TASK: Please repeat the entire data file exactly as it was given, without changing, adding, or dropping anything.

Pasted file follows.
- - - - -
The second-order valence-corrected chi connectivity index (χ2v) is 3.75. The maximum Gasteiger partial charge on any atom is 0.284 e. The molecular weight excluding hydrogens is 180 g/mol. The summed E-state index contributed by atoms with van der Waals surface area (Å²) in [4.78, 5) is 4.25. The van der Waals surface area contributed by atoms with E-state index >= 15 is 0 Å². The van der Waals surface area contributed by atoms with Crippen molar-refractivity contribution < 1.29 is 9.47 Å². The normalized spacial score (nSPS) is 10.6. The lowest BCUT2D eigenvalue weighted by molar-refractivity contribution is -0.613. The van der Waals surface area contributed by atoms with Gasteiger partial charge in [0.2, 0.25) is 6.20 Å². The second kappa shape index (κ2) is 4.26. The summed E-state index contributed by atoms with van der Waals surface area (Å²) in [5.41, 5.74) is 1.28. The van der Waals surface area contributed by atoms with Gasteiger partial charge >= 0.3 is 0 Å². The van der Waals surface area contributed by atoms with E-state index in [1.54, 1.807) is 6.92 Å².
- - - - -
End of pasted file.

The second-order valence-corrected chi connectivity index (χ2v) is 3.75. The maximum Gasteiger partial charge on any atom is 0.284 e. The molecular weight excluding hydrogens is 180 g/mol. The summed E-state index contributed by atoms with van der Waals surface area (Å²) in [4.78, 5) is 4.25. The van der Waals surface area contributed by atoms with E-state index >= 15 is 0 Å². The van der Waals surface area contributed by atoms with Crippen molar-refractivity contribution < 1.29 is 9.47 Å². The normalized spacial score (nSPS) is 10.6. The lowest BCUT2D eigenvalue weighted by molar-refractivity contribution is -0.613. The van der Waals surface area contributed by atoms with Gasteiger partial charge in [0.2, 0.25) is 6.20 Å². The second kappa shape index (κ2) is 4.26. The summed E-state index contributed by atoms with van der Waals surface area (Å²) in [5.41, 5.74) is 1.28. The van der Waals surface area contributed by atoms with Gasteiger partial charge >= 0.3 is 0 Å². The van der Waals surface area contributed by atoms with E-state index in [1.54, 1.807) is 6.92 Å².